7351057 April 1, 2008 Berenbak et al.
7354847 April 8, 2008 Chan et al.
7354873 April 8, 2008 Fukazawa et al.
7356762 April 8, 2008 van Driel
7357138 April 15, 2008 Ji et al.
7361447 April 22, 2008 Jung
7376520 May 20, 2008 Wong
7379785 May 27, 2008 Higashi et al.
7381644 June 3, 2008 Soubramonium et al.
7387685 June 17, 2008 Choi et al.
7393207 July 1, 2008 Imai
7393418 July 1, 2008 Yokogawa
7393736 July 1, 2008 Ahn et al.
7393765 July 1, 2008 Hanawa et al.
7396491 July 8, 2008 Marking et al.
7399388 July 15, 2008 Moghadam et al.
7399570 July 15, 2008 Lee et al.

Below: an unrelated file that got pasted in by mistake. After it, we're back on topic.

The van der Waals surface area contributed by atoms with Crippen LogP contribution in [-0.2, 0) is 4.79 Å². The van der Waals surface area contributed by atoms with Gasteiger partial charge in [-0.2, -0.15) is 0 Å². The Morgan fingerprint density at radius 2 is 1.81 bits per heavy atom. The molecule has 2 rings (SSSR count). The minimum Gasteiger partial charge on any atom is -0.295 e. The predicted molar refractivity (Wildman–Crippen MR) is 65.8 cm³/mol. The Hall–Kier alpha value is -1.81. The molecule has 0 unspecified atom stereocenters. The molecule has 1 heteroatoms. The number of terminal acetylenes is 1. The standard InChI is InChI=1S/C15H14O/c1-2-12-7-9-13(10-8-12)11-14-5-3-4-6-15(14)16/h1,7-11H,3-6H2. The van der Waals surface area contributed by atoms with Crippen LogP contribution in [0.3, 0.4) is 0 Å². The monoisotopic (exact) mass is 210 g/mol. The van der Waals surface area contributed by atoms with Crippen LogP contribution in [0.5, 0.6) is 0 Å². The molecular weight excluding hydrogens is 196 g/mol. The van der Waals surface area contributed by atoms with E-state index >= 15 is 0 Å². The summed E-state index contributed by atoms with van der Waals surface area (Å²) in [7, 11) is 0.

7402534 July 22, 2008 Mahajani
7405166 July 29, 2008 Liang et al.
7405454 July 29, 2008 Ahn et al.
D575713 August 26, 2008 Ratcliffe
7410290 August 12, 2008 Tanaka
7410666 August 12, 2008 Elers
7411352 August 12, 2008 Madocks
7414281 August 19, 2008 Fastow
D576001 September 2, 2008 Brunderman
7422635 September 9, 2008 Zheng et al.
7422653 September 9, 2008 Blahnik et al.
7422775 September 9, 2008 Ramaswamy et al.
7429532 September 30, 2008 Ramaswamy et al.
7431966 October 7, 2008 Derderian et al.
7432476 October 7, 2008 Morita et al.
7437060 October 14, 2008 Wang et al.
7442275 October 28, 2008 Cowans
7467632 December 23, 2008 Lee et al.
7475588 January 13, 2009 Dimeo et al.
7476291 January 13, 2009 Wang et al.
7479198 January 20, 2009 Guffrey
7482247 January 27, 2009 Papasouliotis
7482283 January 27, 2009 Yamasaki et al.
D585968 February 3, 2009 Elkins et al.
7489389 February 10, 2009 Shibazaki et al.
7494882 February 24, 2009 Vitale